Academic journal article Fordham Journal of Corporate & Financial Law

Corporate Groups and Crossborder Insolvencies: A Canada-United States Perspective

Academic journal article Fordham Journal of Corporate & Financial Law

Corporate Groups and Crossborder Insolvencies: A Canada-United States Perspective

Article excerpt

CORPORATE GROUPS AND CROSSBORDER INSOLVENCIES:

A CANADA - UNITED STATES PERSPECTIVE*

I. INTRODUCTION

World trade and international investments have expanded rapidly over the past twenty-five years.1 Not surprisingly, there has been a corresponding increase in the number of crossborder insolvencies involving multinational enterprises, large and small,2 which has fueled the drive for greater harmonization among the many different national rules governing the treatment of crossborder insolvencies. Canada and the United States are very active participants on both sides of this phenomenon. The two countries are each other's largest trading partners, with over eighty percent of Canada's external trade being with the United States.3 Similarly, there has been a steady increase in the number of crossborder insolvencies that have come before the courts of both countries in which Canadian and U.S. bankruptcy4 judges have been called upon to recognize each other's proceedings and to cooperate closely with a view to maximizing returns for creditors in the liquidation of assets or to help bring about the reorganization of an ailing enterprises.5

The literature describing these developments, both North American and overseas, is very substantial, but there is one aspect that does not appear to have received the attention it deserves.6 These are the problems particular to the reorganization or liquidation of insolvent corporate groups. Large corporations are typically organized in groups.7 The group may have a few affiliates or a thousand or more.8 Given the close business bonds between

Canada and the U.S., it is highly predictable that a U.S-centered group will have affiliates in Canada, and vice versa. For a variety of reasons, the failure of a major member of a group will often jeopardize the financial survival of the whole group. Consequently, it is very common in Canada and the U.S. for a corporate group to make a joint insolvency filing encompassing all or most of the members of the group, with a view to reorganizing the affairs of the whole enterprise or to bring about a going concern sale if that course of action should be decided upon.9 The consolidation may be procedural ("procedural consolidation") or, much less frequently, substantive in character ("substantive consolidations"). The evidence indicates that seventy per cent or more of major corporate restructurings in Canada and the U.S. are in some form of consolidated basis.10 This then raises the question, in the case of crossborder insolvencies, of how well the Canadian and U.S. bankruptcy rules and principles dovetail with one another to bring about successful joint proceedings in both countries.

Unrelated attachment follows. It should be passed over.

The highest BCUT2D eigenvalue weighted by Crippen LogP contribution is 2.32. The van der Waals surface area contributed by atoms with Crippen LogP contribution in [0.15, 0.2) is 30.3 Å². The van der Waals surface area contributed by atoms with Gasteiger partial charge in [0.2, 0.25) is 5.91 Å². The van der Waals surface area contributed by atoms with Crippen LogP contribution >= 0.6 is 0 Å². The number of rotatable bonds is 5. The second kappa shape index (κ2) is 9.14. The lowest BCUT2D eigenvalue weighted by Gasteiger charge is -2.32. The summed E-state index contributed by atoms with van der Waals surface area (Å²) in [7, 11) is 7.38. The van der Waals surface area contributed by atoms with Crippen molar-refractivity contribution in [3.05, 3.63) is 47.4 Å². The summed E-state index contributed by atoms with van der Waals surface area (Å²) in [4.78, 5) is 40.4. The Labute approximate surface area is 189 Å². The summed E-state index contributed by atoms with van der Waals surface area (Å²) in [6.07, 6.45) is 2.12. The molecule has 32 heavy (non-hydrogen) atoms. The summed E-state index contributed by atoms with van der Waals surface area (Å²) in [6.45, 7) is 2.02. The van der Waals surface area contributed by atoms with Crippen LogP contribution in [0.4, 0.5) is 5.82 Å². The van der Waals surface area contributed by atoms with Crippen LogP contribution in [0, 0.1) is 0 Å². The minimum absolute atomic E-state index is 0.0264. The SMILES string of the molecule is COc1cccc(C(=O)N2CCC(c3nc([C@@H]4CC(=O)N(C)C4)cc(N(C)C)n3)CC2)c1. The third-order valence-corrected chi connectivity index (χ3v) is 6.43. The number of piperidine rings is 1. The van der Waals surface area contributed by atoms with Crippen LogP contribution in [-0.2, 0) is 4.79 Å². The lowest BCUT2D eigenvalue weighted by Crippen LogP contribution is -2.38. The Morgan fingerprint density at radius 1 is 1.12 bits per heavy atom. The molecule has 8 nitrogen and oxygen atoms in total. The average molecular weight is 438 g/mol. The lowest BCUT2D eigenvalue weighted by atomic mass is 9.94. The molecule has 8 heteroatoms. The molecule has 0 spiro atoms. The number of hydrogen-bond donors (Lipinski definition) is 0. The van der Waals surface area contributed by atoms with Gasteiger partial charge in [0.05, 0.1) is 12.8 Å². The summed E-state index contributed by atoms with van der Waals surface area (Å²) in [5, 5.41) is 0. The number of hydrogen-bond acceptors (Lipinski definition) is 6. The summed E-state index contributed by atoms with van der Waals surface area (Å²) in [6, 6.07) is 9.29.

There is another side to the coin. The insolvency proceedings may be limited to one member of the group. Nevertheless, creditors of the insolvent company may argue that the parent company was so deeply implicated in the affairs of the failing affiliate that it should be held jointly responsible for the liabilities of the affiliate. Yet again, even if there is no attempt to hold the parent company directly liable, the trustee may argue that a claim the parent company may have against the affiliate should be subordinated to the claims of other creditors because the parent company abused its dominant position. These are familiar issues in domestic insolvency law.11 The question for consideration is how well they play out in a crossborder context where the parent company is U.S. based and the subsidiary is located in Canada, and vice versa with respect to a Canadian parent company and a U.S. based subsidiary. Having said this, I must also add quickly that most of the Canada-U.S. crossborder cases I am familiar with have involved problems of the first type, those arising from consolidated filings, and not from attempts to hold a parent company liable for the activities of its affiliates.12

II. Two PRELIMINARY POINTS

A. …

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